Long day today. It was day two here in Sydney. We had a bus ride to visit the Blue Mountains which are neither blue nor are they mountains but rather a hazy valley. The bus ride took two hours each way and all we really did once we got there was stand at the rim of this albeit beautiful valley/gorge/nature area and take photos, remark on how pretty it was, get jostled by other tourists and roast in the midday sun. I exaggerate, of course. We did have lunch at a picturesque, old-fashioned (read a bit tatty) rim-side hotel and we were treated to a twenty-minute aboriginal show complete with dancing and didgereedoo (spelling?) playing.
Our first stop of the day was an animal refuge which featured birds and other animals from Australia. I found it reminiscent of an impoverished, 1970's era, Florida-style roadside attraction; in a word, depressing.
We did however see a lot of iconic animals that we might not otherwise have seen, such as: wombat, Tasmanian devil, koalas (lots), and kangaroos (also lots). The kangaroos were less cute and cuddly and more rodent-like than I had expected especially the wallabies and smaller kangaroos (I think it's those tails that unnerved me). Anyhow, there were also lots of beautiful and very colorful birds but it was a little hard to appreciate them given the grim nature of their confinement. I am sure the place is not as bad as I am making it out to be; everybody else seemed to enjoy it.
Anyhow, all in all, I would say that the excursion was a long way to go for not much. We had a more successful first day in Sydney. The "sail in" was, according to Russell, truly a memorable experience and judging from the terrific photos he took I believe him. Me personally I slept through most of it (he got up before six to see it). After breakfast we took a cab downtown. Unfortunately we were docked rather a long way from the central business district and the traffic in Sydney is pretty bad. After a brief stop at the Apple Store (where there is no public restroom I might add) and a somewhat longer stop at the knitting/needlepoint store (where I bought some more sock yarn) we walked to the Queen Victoria Building -- a shopping center in a beautiful, old but renovated building. I had a brief meltdown owing to a poor sleep and the sensation of being overwhelmed by all the things to see and do in this large, modern, busy and foreign place and also stressed by the briefness of time available to us in which to explore.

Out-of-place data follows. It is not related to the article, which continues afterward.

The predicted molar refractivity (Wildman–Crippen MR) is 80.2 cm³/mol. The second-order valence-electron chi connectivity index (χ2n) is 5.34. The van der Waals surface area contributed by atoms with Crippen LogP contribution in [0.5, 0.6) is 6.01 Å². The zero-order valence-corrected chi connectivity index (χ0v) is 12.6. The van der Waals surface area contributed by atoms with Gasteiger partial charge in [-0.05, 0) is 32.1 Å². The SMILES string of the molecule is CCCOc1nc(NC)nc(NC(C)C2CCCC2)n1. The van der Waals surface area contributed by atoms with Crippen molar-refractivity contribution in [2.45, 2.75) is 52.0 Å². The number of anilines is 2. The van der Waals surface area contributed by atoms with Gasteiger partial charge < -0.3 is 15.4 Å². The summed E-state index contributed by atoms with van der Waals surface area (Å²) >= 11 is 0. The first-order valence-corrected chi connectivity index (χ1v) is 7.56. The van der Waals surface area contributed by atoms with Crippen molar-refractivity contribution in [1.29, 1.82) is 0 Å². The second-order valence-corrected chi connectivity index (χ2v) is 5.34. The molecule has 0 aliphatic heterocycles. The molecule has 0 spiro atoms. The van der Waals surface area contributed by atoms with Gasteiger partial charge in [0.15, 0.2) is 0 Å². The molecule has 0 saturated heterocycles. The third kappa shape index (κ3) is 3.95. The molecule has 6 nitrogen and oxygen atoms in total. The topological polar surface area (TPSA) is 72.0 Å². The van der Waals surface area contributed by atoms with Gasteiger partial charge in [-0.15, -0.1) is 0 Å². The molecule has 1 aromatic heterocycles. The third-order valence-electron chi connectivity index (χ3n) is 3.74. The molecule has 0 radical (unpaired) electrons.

Russell helped me to regain my equilibrium and we headed off in a new direction entirely: to Hyde Park (yes, there is one in Sydney also) and then the "Royal" Botanical Gardens. The gardens were well-maintained but more park-like than educational in nature. Next up: the Sydney Opera House. Stunning with the full sunlight reflecting of its tile (!) roofs and with the Harbor Bridge in the background, and water all around. What's interesting is that I found it (the SOH) to be smaller than I had expected given its outsize presence both here in Sydney and around the world.
Queen Victoria Building with City Hall in rear
We stopped for a bite to eat at a vegan counter that R discovered in a local food court before embarking on a fruitless attempt to try to find a new running outfit for me (my current shirt is giving me bloody nipple if you must know) and some Sport Wash which is a concentrated detergent that smells absolutely revolting but conquers sweat smell in work out clothes (isn't this a pleasant conversation?). Well, needless to say, I found none of what I was looking for and so we decided to return to the ship early to avoid the afternoon rush hour and to give us plenty of time to prepare for our big night out.
At the opera. Yes, that's right we had tickets to see "Barber of Seville" at the Sydney Opera House. It was terrific. The singing, while perhaps not top-notch was perfectly adequate (I thought) and the production was absolutely charming. It got a little too slap-stick-y for my taste in the second act but still I really enjoyed myself. Never thought I would be able to do that -- attend an opera in Sydney. We did not, however, get back to the ship until late (11:30) and then we had to get up early for our trip to "Hazy Valley" this morning.
So, now we are sitting somewhere between Sydney Harbor and the Pacific Ocean having made an emergency stop to disembark a passenger who was experiencing a "medical crisis". The captain tells us that we will be here for only forty-five minutes but there was also an announcement for a medical team to be dispatched to the Lido Deck while all this was going on with the first passenger so perhaps I was wrong when I said that this cruise ship was skewing younger than I had expected.